Wes discussed becoming an integral part of the physical community as he described the development of their Boulevard Park location. Key here was his ability to envision what was possible with the site. (Finding ways for common ownership communities to support and fit into the larger physical community is also a key tip for board leaders.)

Wes spoke about budgeting projects according to funds available and told stories about demonstrating trustworthiness to his investors as a way to encourage additional investments. (Being trustworthy with owners' monies -- assessments, special assessments, insurance payouts, settlement awards, etc., and how they are spent, is key for all board work.)

Being a natural visionary and innate entrepreneur, Wes discussed the requirement that leaders take the time to 'take the long view'. He mentioned that early on in the development of The Woods Coffee organization, his mantra boiled down to '12in10' -- the goal to open 12 locations in 10 years. Keeping the long view top of mind helped Wes make decisions all along so that recently, The Woods Coffee was able to celebrate its 10-year anniversary with 12 open locations.

Finally, Wes admitted that it is lonely at the top. Leaders make decisions that not everyone agrees with, but because of the leader's perspective, these decisions must be made, and some of them are hard. Knowing where to look for others in the same position, where to go for peer relationships, whom to trust with confidential conversations during the tough times: these are all critical for leaders.

We are deeply indebted to Wes for his comments and his willingness to share his well-earned leadership skills with us.

The Role of the Treasurer Forum Session

With Huge Thanks to Cathy Kuhn from the CPA firm Cagianut & Company, this session covered this role in extensive detail.

Cathy's session proved informative and entertaining, and she's supplied links to her session handouts

As well, their Web site is rich with details for treasurers and others involved in the financial business of common interest communities. Their topics cover taxes, reserves, critical issues and more.

Comprehensive Tasks: The Role of The President/ Vice President

The Role of the President
Community association presidents are required to fulfill many roles, but the primary roles are leader and manager. Different situations will determine which role the association president assumes. Sometimes the president must set aside other roles, such as neighbor or friend, to accomplish a task or make a decision.

Association presidents gain their authority to lead a community association from state law -- generally called the Common Interest Ownership Act. The president should have a basic understanding of the law pertaining to community associations, as well as the association’s governing documents—the declaration (also called Covenants, Conditions, and Restrictions—CC&Rs), bylaws (which address the association’s structure, the board, the officers, definition of a quorum, ability to enter into contracts, etc.), and the rules and regulations (the operational and behavioral laws that apply to association residents). Therefore, presidents must perceive the association as both a community and a business, as well as operate on the democratic principles of government.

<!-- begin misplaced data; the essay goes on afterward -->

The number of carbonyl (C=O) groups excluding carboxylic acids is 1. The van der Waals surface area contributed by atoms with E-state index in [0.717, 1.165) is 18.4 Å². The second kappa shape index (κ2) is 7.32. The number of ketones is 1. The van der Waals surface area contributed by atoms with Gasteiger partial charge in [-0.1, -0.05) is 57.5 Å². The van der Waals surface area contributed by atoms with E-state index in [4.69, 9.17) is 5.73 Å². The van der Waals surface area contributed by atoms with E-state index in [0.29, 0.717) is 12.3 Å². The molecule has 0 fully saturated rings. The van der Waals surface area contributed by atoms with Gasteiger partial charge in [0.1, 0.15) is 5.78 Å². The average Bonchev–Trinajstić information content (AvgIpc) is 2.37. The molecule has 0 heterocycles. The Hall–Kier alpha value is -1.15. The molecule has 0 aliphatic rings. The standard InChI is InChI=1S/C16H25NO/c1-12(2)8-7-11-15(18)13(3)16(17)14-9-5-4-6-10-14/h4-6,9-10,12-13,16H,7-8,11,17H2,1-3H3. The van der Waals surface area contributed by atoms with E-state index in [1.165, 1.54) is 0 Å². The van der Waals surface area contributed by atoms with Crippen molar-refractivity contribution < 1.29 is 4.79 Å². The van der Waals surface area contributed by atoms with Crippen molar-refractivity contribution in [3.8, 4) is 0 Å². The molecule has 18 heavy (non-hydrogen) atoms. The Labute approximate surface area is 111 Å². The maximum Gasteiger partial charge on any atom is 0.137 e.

T H E   R O L E   O F   T H E   P R E S I D E N T  TO  OV E R S E E   O P E R AT I O N S
Association presidents must adhere to budgets, formulate and enforce rules and policies, conduct meetings, prepare agendas, and work with committees.

S P E A K   F O R   T H E   B O A R D   A N D   A S S O C I AT I O N
The president is the official spokesperson for the board -- to association members, the community manager (or management company), vendors, the press, and the greater community.

S E E K   K N O W L E D G E
Learning how to be president of a community association generally comes from on-the-job training. However, educational resources for association volunteers are available in books, seminars, periodicals, and networking offered by groups that serve common-interest communities, such as Community Associations Institute and its chapters.

W O R K   W I T H   V O L U N T E E R S
The president is the leader of the board, a body that typically includes:
** The vice president -- who substitutes for the president in his or her absence
** The secretary -- the official recorder of the association’s activities 
** The treasurer -- the chief financial officer of the association 

It’s in the president’s best interest to encourage the officers’ participation in association affairs and to develop their skills as team members. The president should also attempt to identify and train potential association leaders, encourage them to join the board, and orient them to their new responsibilities. 

T H E   R O L E   O F   T H E   P R E S I D E N T  T O  W O R K   W I T H   P R O F E S S I O N A L S
Many associations employ either a community management company or a professional manager who directs association operations based on policy set by the board. The president is theliaison between the manager and the association. Seeking the services of an attorney, architect, or insurance professional is in the best interests of the association. Experts provide information and expertise that board members don’t normally have. For example: